Cloning Mint 19.2

Sure would appreciate any info on how to clone Linux Mint 19.2 to a larger SSD.

what about clonezilla?

Not real familiar with clonezilla, but I just downloaded clonezilla and will
burn a CD.

i mostly use it to image my drives for backup, but cloning is definitely an option. i used tuxboot to create my usb’s. if you decide to try one of those, it worked well on mine.

here is their walkthrough of a disk to disk clone.

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Do this from your small SSD to your bigger SSD. After that is done, replace the old SSD with the new one and boot the OS, as usual. If it works, boot to gParted, resize the paritition on your new SSD to the size of this SSD and reboot into your own OS again. Now everything should work as expected.

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Can this be done with the clonezilla CD I just burned?

are you asking if your cd can perform the disk to disk clone shown in the link?

Yes. That what I am asking.

@4dandl4, I used Clonezilla to clone my Linux Mint and it was very smooth and easy.

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yes, clonezilla can clone one disk to another provided the second disk is the same size or larger (which you said yours is) than the first.

the instructions suggest that it is very important to make sure you get the source and destination disks chosen correctly because it is capable of copying blank data over your working installation:

///WARNING/// Be careful! Do not choose the wrong disk. Since all the data on the target disk will be overwritten!!!

the other point of note (like @Akito mentioned about ddrescue) that i think is worth knowing beforehand is that:

///NOTE/// By deafult, Clonezilla will clone the “same” size of source disk to target disk. i.e. in this example, only 8 GB will be cloned to target disk, so the rest of 12 GB on the destination disk will be unallocated.

i think it is helpful to know that beforehand because linux can’t resize a mounted partition. so if you want the mint installation to take up the whole size of the new disk, you will need to use something like a live gparted usb or even a live mint usb with gparted installed to resize the partition when it isn’t mounted. i personally just use the extra space for a data partition, but either is possible and relatively quick to make a reality.

Yes, I know how cloning works, have cloned Windows many times. Just never have cloned Linux. You are saying that I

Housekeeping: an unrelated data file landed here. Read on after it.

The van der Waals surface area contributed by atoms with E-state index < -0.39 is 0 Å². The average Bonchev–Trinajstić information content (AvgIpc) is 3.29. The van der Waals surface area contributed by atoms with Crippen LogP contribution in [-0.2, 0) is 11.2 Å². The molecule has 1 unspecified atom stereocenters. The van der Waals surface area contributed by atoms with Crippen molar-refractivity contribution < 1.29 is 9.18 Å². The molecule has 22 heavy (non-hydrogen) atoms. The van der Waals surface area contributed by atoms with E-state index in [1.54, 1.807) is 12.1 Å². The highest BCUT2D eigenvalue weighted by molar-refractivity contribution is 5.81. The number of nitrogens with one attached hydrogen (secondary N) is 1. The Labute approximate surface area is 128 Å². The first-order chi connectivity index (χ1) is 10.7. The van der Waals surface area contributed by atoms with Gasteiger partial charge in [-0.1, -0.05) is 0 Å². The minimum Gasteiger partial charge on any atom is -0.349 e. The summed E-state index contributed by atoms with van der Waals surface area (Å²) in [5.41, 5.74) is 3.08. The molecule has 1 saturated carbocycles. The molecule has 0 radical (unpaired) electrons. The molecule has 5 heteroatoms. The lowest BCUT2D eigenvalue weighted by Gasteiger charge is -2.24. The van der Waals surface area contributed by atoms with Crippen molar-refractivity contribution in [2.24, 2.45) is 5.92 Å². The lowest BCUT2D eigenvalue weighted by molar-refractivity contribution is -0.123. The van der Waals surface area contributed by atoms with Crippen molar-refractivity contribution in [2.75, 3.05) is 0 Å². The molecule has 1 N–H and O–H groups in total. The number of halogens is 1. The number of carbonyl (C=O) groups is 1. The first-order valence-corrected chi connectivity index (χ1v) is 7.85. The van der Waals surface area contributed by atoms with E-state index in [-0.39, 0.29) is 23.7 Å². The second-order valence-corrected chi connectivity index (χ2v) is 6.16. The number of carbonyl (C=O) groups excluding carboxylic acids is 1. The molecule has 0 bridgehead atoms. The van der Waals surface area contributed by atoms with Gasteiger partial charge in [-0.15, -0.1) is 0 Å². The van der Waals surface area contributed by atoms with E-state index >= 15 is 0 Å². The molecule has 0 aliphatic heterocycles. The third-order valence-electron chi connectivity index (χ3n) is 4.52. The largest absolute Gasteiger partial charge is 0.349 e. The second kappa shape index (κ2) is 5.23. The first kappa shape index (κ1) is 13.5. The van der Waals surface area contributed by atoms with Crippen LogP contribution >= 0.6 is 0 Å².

can use a live gparted to resize and move my partitions.

I plan to clone this to a 250GB SSD. Will clonezilla clone
the partitions the way they are or will have to use gparted to move and resize the partitions?

lsblk output
Thought I would do a screenshot for lsblk.

ok. i was just trying to offer some helpful hints since you said you had never used clonezilla before.

clonezilla will copy that disk the way it is.

OK, Thanks cordx, will be trying clonezilla in the next few days, for this project. One thing, will the UUID change be a issue?

No, I don’t think this is an issue, see Clonezilla Disk-to-Disk the very last sentence says : “They have same UUID so the booting OS might mount the wrong file system”

So I might assume, the new hdd is a real clone (incl. UUID) of the old one.

as @Fast.Edi said, my understanding is also that the partitions will have the same uuid’s.

I just use a LiveDVD/USB (usually Ubuntu Mate, but it doesn’t matter) and DD the contents.

After swapping the drive in the machine with the new one, I put the old one in a USB caddy and connect it. Booting into the LiveDVD/USB, I check the mounts. In this example, I’ll use SDA as the new internal drive and SDD as the old drive in a caddy (use Gparted or df -h in terminal).
Next I make the copy in terminal with sudo dd if=/dev/sdd of=/dev/sda status=progress.
Once the magic is complete (will take a few hours) I jump into Gparted, resize the partitions to fit the larger drive, then reboot.

Thank You, Will give this a try.

Solved!!! Used Clonezilla for one clone, everything went very smoothly, will use
Health3827 suggestion for the next clone. Thanks everyone!!!

Can be a bad idea, because it will cancel the whole progress, forcing you to start anew if it finds a single bad block. This is one of the reasons I recommended

since it continues in aforementioned cases and has additional features.

Might better stick with Clonezilla, since I know it works.